·Formal subsumption is the first stage of the expansion of capitalist production to new areas, imperialism.  In the Manifesto M&E write that capital takes what is foreign and makes it proper.  Really in the formal subsumption it incorporates something foreign within itself and mediates the conflict.  It is important that in the formal subsumption labor remains foreign to capital even if it is incorporated.  It came from outside and it retains its foreign essence -- only the formal conditions of its existence have changed.  This is both true in the same geographical region (for example, subsuming agricultural production under capital in England) or in the different region (subsuming cotton production in India or Egypt).  In all cases it implies a contradiction and antagonism between capital and labor.  The dialectic here might be conceived in the play between inside and outside, or really the command over the play between inside and outside.  This is Rosa Luxemburg's definition of imperialism (Accumulation of Capital): it is capital's need for expansion, which is precisely its need continually to internalize its outside, to subsume the production of new regions under capitalist relations and rule.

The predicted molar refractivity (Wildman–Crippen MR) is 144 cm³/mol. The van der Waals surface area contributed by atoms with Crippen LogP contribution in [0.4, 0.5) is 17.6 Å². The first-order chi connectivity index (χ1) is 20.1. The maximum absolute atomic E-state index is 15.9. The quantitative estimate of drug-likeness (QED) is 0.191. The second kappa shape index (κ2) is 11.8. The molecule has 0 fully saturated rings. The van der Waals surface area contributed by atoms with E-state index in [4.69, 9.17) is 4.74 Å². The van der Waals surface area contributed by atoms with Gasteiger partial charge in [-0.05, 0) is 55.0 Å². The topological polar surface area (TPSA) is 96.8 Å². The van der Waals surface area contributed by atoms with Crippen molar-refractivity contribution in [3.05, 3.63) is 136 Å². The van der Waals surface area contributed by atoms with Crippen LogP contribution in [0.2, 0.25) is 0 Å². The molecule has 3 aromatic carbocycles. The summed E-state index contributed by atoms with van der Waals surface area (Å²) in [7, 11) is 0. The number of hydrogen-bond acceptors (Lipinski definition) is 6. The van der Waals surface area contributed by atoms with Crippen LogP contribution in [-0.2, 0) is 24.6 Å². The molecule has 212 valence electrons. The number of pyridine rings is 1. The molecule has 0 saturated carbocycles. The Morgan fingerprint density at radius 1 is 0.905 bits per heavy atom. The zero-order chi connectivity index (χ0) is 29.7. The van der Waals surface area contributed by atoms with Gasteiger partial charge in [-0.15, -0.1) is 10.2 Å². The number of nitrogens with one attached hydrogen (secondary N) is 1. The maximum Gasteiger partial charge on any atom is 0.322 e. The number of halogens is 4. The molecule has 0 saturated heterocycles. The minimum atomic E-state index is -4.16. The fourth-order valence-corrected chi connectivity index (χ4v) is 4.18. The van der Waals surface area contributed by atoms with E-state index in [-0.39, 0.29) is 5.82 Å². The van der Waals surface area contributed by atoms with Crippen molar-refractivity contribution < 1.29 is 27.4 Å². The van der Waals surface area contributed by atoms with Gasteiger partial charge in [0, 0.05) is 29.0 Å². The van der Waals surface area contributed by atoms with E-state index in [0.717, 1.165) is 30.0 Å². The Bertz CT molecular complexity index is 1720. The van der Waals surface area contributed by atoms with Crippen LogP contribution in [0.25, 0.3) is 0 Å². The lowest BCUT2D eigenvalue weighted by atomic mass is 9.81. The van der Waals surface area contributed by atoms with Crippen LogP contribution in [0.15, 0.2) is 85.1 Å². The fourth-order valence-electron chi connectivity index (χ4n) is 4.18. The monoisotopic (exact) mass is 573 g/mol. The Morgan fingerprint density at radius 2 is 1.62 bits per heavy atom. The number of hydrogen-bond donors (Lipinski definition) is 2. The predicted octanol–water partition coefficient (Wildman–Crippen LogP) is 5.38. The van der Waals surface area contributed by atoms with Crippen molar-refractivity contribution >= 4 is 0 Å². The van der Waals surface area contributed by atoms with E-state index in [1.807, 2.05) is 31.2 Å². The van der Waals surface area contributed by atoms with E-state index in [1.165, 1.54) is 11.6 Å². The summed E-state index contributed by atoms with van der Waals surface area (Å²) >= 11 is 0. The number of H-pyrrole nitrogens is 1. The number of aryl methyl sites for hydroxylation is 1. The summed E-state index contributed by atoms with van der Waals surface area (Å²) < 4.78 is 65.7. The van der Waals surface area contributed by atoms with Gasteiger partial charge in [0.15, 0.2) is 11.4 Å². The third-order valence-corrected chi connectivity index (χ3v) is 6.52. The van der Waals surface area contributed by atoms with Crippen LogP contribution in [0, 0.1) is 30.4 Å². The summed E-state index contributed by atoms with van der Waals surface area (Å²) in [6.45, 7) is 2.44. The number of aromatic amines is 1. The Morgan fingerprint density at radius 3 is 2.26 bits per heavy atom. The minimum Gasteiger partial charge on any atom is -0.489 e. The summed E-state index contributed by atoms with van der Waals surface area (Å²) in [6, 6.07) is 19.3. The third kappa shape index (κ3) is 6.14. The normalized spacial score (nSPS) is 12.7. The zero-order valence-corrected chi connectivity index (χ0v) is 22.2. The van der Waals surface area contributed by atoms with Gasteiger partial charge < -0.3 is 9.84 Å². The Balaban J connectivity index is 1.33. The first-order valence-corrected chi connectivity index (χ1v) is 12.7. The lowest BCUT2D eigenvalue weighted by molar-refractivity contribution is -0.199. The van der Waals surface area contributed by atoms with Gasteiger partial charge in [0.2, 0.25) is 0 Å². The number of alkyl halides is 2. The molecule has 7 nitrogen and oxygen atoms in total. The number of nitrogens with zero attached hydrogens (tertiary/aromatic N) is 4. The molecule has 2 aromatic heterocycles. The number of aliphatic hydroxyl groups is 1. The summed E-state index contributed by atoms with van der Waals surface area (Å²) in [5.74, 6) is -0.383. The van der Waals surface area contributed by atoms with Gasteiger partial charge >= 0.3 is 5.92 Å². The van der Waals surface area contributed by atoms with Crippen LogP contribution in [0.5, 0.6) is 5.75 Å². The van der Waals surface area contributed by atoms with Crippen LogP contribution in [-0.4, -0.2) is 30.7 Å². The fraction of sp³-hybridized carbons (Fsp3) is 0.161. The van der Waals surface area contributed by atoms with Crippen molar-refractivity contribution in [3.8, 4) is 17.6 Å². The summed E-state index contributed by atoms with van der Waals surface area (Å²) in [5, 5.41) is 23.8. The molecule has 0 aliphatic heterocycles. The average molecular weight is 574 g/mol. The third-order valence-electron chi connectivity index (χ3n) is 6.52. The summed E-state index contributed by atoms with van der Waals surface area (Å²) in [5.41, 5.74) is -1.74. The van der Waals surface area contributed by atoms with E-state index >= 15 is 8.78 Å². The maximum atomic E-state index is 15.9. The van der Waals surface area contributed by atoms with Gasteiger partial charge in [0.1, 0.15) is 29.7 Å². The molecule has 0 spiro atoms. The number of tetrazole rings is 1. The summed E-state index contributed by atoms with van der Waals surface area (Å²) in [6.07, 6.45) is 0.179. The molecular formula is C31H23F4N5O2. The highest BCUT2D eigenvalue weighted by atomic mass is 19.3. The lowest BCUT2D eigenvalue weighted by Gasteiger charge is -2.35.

·I would also like to claim this dialectic between inside and outside is characteristic of modernity.  It is not uncommon to identify modernity with capitalism, but I would want to identify it specifically with the phase of the formal subsumption.  (My preference would be to look at this dialectic between self and other, proper and foreign, inside and outside), but it may be more useful to look at it with Marx in terms of the secularizing and rationalizing vocation of modernity.  The formal subsumption of labor "dissolves the relationship between the owners of the conditions of labour and the workers into a relationship of sale and purchase, a purely financial relationship.  In consequence the process of exploitation is stripped of every patriarchal, political or even religious cloak" (1027).  The dissolution of the pre-modern power relations is characterized as the disappearance of a series of barriers (1031).  What remains is a purely economic relationship (an impersonal relationship) between free owners of commodities.  The process of formal subsumption is modernization or the phase of the formal subsumption is modernity.